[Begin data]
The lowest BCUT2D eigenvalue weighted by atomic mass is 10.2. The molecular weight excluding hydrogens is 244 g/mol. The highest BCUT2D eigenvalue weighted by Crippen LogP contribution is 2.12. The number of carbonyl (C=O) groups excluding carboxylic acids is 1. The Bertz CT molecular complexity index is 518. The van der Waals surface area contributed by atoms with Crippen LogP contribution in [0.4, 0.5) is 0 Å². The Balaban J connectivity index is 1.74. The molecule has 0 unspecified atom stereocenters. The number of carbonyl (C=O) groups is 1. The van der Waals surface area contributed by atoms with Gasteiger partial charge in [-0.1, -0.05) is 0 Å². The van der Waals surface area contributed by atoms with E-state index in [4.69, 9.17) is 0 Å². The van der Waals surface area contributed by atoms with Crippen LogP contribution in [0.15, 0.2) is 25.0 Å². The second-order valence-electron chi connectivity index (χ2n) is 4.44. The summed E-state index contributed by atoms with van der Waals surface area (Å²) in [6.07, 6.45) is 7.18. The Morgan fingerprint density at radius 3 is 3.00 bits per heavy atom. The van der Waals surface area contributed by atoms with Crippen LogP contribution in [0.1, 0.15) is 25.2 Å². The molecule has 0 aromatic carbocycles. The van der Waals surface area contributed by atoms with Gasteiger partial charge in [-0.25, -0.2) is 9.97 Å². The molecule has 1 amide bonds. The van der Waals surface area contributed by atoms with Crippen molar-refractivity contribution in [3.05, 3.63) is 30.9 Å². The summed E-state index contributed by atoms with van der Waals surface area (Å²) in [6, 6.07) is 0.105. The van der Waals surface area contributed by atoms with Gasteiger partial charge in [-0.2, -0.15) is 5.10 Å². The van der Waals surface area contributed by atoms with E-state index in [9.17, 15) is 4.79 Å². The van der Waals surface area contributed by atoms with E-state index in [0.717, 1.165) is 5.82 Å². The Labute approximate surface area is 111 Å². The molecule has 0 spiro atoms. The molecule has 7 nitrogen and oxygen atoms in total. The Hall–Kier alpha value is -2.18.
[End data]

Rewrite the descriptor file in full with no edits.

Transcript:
The lowest BCUT2D eigenvalue weighted by atomic mass is 10.2. The molecular weight excluding hydrogens is 244 g/mol. The highest BCUT2D eigenvalue weighted by Crippen LogP contribution is 2.12. The number of carbonyl (C=O) groups excluding carboxylic acids is 1. The Bertz CT molecular complexity index is 518. The van der Waals surface area contributed by atoms with Crippen LogP contribution in [0.4, 0.5) is 0 Å². The Balaban J connectivity index is 1.74. The molecule has 0 unspecified atom stereocenters. The number of carbonyl (C=O) groups is 1. The van der Waals surface area contributed by atoms with Gasteiger partial charge in [-0.1, -0.05) is 0 Å². The van der Waals surface area contributed by atoms with E-state index in [4.69, 9.17) is 0 Å². The van der Waals surface area contributed by atoms with Crippen LogP contribution in [0.15, 0.2) is 25.0 Å². The second-order valence-electron chi connectivity index (χ2n) is 4.44. The summed E-state index contributed by atoms with van der Waals surface area (Å²) in [6.07, 6.45) is 7.18. The Morgan fingerprint density at radius 3 is 3.00 bits per heavy atom. The van der Waals surface area contributed by atoms with Crippen LogP contribution in [0.1, 0.15) is 25.2 Å². The molecule has 0 aromatic carbocycles. The van der Waals surface area contributed by atoms with Gasteiger partial charge in [-0.25, -0.2) is 9.97 Å². The molecule has 1 amide bonds. The van der Waals surface area contributed by atoms with Crippen molar-refractivity contribution in [3.05, 3.63) is 30.9 Å². The summed E-state index contributed by atoms with van der Waals surface area (Å²) in [6, 6.07) is 0.105. The van der Waals surface area contributed by atoms with Gasteiger partial charge in [-0.2, -0.15) is 5.10 Å². The van der Waals surface area contributed by atoms with E-state index in [9.17, 15) is 4.79 Å². The van der Waals surface area contributed by atoms with E-state index in [0.717, 1.165) is 5.82 Å². The Labute approximate surface area is 111 Å². The molecule has 0 spiro atoms. The molecule has 7 nitrogen and oxygen atoms in total. The Hall–Kier alpha value is -2.18.